On Saturday, cases of the new Covid-19 variant virus were confirmed in several European countries, including Spain, Sweden and Switzerland. Both were linked to individuals who had arrived from the UK.
Japan, meanwhile, has announced that it is banning all new entries from foreign nationals from Monday following the discovery of the variant in UK travelers.
The news came at the same time as tier 4 conditions, England’s strictest Covid standard, were imposed on them on Boxing Day by another six million people in east and south-east England. In Scotland and Northern Ireland, too, lockdowns were introduced. In England, about 24 million people, more than 40 percent of the population, are now living in Tier 4, as the pressure for the entire country to be classified in this group rises.
Scientists from the Independent Sage community have urged that tier 4 be imposed in all regions of England, suggesting that non-essential stores, hairdressers, and leisure and entertainment venues would close. Devolved nations have been urged to put forward national lockdowns of their own. Tier 4 should include increased travel controls, the group said, arguing that in January and February, an emergency plan must be implemented to allow for safe education.
This principle is backed by teaching unions, which have requested that schools be kept closed by the government as evidence has emerged that the latest form of the virus is especially contagious among children.
Paul Hunter, professor of medicine at the University of East Anglia, has endorsed this argument.
“If the increase in this age group is behind this new variant, then that is a big concern,” he said.
This weekend, France announced that it had discovered the first case of the new variant: a French citizen who, according to health authorities, arrived in Tours after traveling from London a week ago.
In Madrid, three cases of the latest variant recently discovered in the country were confirmed by Spanish officials involving relatives of a man who had arrived from the UK on Christmas Eve, while the fourth case also involved a UK traveller. It was confirmed that none of the patients were critically ill.
On Saturday, in the UK, the NHS announced that a further 161 individuals who had tested positive for Covid-19 had died. The patients were between the ages of 44 and 100 and all, except for eight, had documented underlying health problems. The figure brings to 48,311 the total number of confirmed Covid recorded deaths in hospitals in England.
Numbers of cases are increasing across the world, particularly among young people, as the coronavirus variant continues to spread rapidly. At the end of last week, a daily rate of 32,725 cases was reported, a 46.6 percent increase on the previous week.
For the medical authorities to declare their approval of the Oxford/AstraZeneca vaccine, pressure is mounting. The United Kingdom has agreed to purchase 100 million doses, and last week Prof. Sir John Ball of Oxford University, a member of the government’s official Sage advisory committee, said he was anticipating “just after Christmas” approval from the Medicines and Healthcare products Regulatory Agency of the world.
The news would offer much needed hope that vaccines would be made available fast enough to avoid the recent dramatic increase in cases of Covid-19. Nevertheless, acceptance would also raise serious headaches concerning the distribution of doses. Since 8 December, more than 600,000 have been administered to date, but scientists have warned that more than a million individuals would have to be inoculated every week in order to get infections under control in the immediate future.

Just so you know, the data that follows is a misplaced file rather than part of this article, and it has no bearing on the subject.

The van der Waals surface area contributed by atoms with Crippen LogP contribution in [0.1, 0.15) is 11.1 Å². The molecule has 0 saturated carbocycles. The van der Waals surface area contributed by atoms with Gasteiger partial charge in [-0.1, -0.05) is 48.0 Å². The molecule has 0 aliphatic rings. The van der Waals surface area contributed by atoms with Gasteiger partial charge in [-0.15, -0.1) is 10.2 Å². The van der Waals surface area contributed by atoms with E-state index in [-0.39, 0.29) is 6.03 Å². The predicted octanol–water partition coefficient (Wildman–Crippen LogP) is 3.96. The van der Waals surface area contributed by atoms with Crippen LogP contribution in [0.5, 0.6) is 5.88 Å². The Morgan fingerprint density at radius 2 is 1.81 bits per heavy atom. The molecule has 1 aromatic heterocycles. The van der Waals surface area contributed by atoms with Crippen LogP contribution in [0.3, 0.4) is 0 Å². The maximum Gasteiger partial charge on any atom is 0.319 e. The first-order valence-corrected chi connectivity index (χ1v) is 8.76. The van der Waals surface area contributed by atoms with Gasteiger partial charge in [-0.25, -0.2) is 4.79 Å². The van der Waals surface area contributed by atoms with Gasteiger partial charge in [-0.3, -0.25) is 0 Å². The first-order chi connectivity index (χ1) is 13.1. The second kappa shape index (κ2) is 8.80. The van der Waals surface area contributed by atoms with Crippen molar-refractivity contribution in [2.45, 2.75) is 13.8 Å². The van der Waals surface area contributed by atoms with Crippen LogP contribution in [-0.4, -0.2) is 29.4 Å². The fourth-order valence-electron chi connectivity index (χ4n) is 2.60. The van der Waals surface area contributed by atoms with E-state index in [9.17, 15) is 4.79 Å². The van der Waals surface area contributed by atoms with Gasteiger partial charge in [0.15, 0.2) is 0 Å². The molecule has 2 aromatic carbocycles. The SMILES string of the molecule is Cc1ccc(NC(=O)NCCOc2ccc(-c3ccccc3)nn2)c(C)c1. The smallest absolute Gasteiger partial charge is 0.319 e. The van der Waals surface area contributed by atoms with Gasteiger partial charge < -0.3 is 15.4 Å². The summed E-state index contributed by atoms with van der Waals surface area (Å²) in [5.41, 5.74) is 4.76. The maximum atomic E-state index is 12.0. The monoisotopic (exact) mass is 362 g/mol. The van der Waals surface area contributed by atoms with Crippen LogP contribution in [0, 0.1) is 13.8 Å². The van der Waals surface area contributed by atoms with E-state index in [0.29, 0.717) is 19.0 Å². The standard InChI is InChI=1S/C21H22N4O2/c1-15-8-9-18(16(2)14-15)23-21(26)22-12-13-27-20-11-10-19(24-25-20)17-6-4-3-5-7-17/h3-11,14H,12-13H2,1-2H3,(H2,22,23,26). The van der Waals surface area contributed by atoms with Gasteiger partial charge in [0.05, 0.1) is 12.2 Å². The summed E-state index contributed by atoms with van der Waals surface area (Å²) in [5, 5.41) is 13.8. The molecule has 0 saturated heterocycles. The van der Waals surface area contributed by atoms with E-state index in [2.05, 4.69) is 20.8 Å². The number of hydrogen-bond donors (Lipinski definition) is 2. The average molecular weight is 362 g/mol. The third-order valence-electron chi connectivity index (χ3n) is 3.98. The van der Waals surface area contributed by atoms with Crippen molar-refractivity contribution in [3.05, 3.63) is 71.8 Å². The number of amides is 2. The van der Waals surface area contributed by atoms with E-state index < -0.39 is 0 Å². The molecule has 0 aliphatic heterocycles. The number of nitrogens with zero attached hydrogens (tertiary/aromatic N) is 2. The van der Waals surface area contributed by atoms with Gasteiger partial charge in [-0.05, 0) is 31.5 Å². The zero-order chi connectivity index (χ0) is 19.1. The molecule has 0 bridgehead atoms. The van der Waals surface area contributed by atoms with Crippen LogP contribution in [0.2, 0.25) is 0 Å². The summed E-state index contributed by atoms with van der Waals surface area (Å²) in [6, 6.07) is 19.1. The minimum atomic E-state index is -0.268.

Tom Sasse, associate director at the Government Institute, called for a national discussion on the prioritization of citizens obtaining vaccines. “A lot of the really vulnerable will have been vaccinated by mid-January, but then you will have this very large group of 60- to 75-year-olds who will not have been vaccinated,” he told the Observer. “Many in the NHS say they are not the most likely to die, but our wards could still be filled up.”
Despite this, Helen Buckingham, director of policy at the Nuffield Trust, said the launch of the Oxford/AstraZeneca vaccine would definitely be a game-changer. “The primary constraint will then become staffing,” she said.
At the moment, vaccination is carried out by primary care professionals, and they handle it alongside their other workloads. But you will need more staff when you start setting up mass vaccination centers, and NHS England has confirmed that they will do that.
Buckingham said the NHS was trying to ensure that staff were in position to deliver the vaccines and help those receiving them, with an aim of looking for around 40,000 workers. She said, “It’s not just a case of putting the needle in.” “People need to have proper vaccine information in advance, be observed afterwards, and so on.”
The abysmal public rating of Boris Johnson appears to have bottomed out against the backdrop of increasingly increasing infection rates. The prime minister’s approval rating is now -6 percent (38 percent support, 44 percent disapprove), compared to -8 percent two weeks earlier, according to the new Opinium survey for the Observer.
By comparison, the net rating of opposition leader Keir Starmer has sustained a steady positive rating, showing a rise of +12 percent from +9 percent since he was last ranked in a survey.
In terms of Covid results, only two other major politicians were given good ratings: Greater Manchester Mayor Andy Burnham at +11 percent and Chancellor Rishi Sunak at +27 percent.
A net negative rating was given to any other major politician whose opinions were checked for the poll, with the home secretary, Priti Patel, coming down at -19%.